On that note, another reader posted a photo of Hunt and Sunak sharing a laugh, with this fictitious caption:

Hunt: Told you you didn’t need the support of the members.

Sunak: Yes, it was so easy to stab Truss in the back, too. Who needs democracy?

What taxpayers can do

All is not lost for taxpayers. There are ways to mitigate the effects from Hunt’s statement.

Anyone who needs to cut back on food costs, protein in particular, should start eating eggs, which are cheap and the best source of protein around. Supposedly, they’re in short supply, but I bought a dozen only yesterday.

The Telegraph has an excellent article on various egg preparations, whether sweet or savoury. It’s well worth reading.

The paper also has a helpful article about what taxpayers can do to mitigate Hunt’s raid on their money. Some will require advice from a financial planner. The most important tip is to get one’s capital gains in order and start liquidating shares or funds to put into an ISA — a process called ‘bed and ISA’ — without exceeding the CGT thresholds. This has to be started well before the end of the 2022-23 tax year in April, when the current capital gains threshold of £12,300 expires and becomes £6,000 for one year, then £3,000 the year after that.

Good luck!

Yesterday’s post looked back at Liz Truss’s leadership campaign during the latter half of August 2022.

As September started, most ordinary conservatives were happy to know that Liz was likely to be the next Party leader.

On September 3, the veteran journalist Janet Daley wrote an empathetic column about her for The Telegraph, ‘Ignore conventional wisdom: the new prime minister is not doomed’.

CCHQ — Conservative Party headquarters — had not yet finished counting the members’ votes, but Daley thought that people would give Liz their support in the face of the cost of living crisis (emphases mine):

Given that virtually everyone in the country accepts that the current dilemma is both desperately urgent and, in the short term, utterly hopeless, Liz Truss will begin her premiership with the lowest possible expectations and, given the inherent fair mindedness of the British population, even a little sympathy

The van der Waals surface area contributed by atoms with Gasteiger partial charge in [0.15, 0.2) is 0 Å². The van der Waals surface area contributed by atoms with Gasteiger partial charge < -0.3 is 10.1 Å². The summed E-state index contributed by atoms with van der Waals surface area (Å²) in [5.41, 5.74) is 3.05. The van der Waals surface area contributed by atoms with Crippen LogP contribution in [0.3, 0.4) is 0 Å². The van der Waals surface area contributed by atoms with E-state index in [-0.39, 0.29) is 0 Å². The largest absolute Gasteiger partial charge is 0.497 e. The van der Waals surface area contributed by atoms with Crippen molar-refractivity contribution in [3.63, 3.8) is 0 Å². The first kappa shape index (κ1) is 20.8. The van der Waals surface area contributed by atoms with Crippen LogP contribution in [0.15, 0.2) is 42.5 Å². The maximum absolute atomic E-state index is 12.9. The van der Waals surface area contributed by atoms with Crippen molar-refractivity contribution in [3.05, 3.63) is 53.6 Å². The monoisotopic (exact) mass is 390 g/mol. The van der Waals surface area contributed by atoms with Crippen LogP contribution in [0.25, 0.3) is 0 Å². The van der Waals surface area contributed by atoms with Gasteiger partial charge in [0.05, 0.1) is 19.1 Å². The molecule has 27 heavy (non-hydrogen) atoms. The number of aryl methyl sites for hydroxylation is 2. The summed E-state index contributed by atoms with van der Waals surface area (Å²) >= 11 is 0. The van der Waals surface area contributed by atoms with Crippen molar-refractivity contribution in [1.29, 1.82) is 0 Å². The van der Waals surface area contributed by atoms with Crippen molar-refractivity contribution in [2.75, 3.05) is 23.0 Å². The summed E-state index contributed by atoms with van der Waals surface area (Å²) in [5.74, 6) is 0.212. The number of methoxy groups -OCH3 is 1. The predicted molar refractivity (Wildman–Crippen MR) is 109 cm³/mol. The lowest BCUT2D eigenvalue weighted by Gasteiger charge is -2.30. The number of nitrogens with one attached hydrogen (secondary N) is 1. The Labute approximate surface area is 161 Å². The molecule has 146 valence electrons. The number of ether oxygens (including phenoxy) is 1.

Whether Daley realised it or not at the time, she hit the proverbial on the head in the second paragraph:

Standing up in the House – or better, at that podium in Downing Street – to address a nation that has been terrified out of its wits by predictions of the devastation that is to come, will look like an act of singular bravery and resolve. Most of the country, apart from sworn partisan enemies (the most pathologically vicious of whom are inside her own party), will be willing her to succeed in whatever terms success can be measured, against the impossible odds. She will not have a honeymoon as such, but she can gain points for rigorous resolve and determination – especially if she seems to be in touch with the justifiable fears of real people. That will be the key to it. Every word, every pronouncement, every policy will have to be communicated with infinite humaneness: genuine compassion for the impact that this crisis is having on daily life and future prospects …

Although this was Daley’s prediction at the time, this is how things played out with most fair-minded voters:

Ordinary people who do not have an ideological dog in the fight know that this is uncharted territory. What disagreements there are – and will continue to be – over the right way to proceed will be accepted as reasonable argument and not necessarily discrediting to the sitting government providing that it remains proactive and committed.

I particularly liked the next bit, which posited that, as the year went on, things might turn out to be less gloomy than forecast during the summer:

there is the possibility of some good (or less bad) news in the coming months. What if the combined efforts and ingenuity of the Western economies produce more optimistic projections for energy subsistence sooner than was expected? Already we hear that gas storage in Europe is exceeding expectations and, as a result, commodity prices are beginning to fall.

However, Daley, for all her brilliance, did not foresee the savage attack from Liz’s fellow MPs.

North of the border, Scotland’s First Minister Nicola Sturgeon was still seething that Liz had called her an ‘attention seeker’ during the campaign:

During her premiership, Liz never did contact Nicola Sturgeon.

On Monday, September 5, these were the main news stories. We could rely on The Independent for negative stories about our new Prime Minister:

https://image.vuukle.com/4ece1f13-7c15-4fa7-aac3-2c3f9e556168-84991a44-e32a-4b2e-8428-41fa907f8388

The Mail on Sunday‘s Dan Hodges was thrilled. He had predicted Liz’s ascendancy on Boxing Day 2021: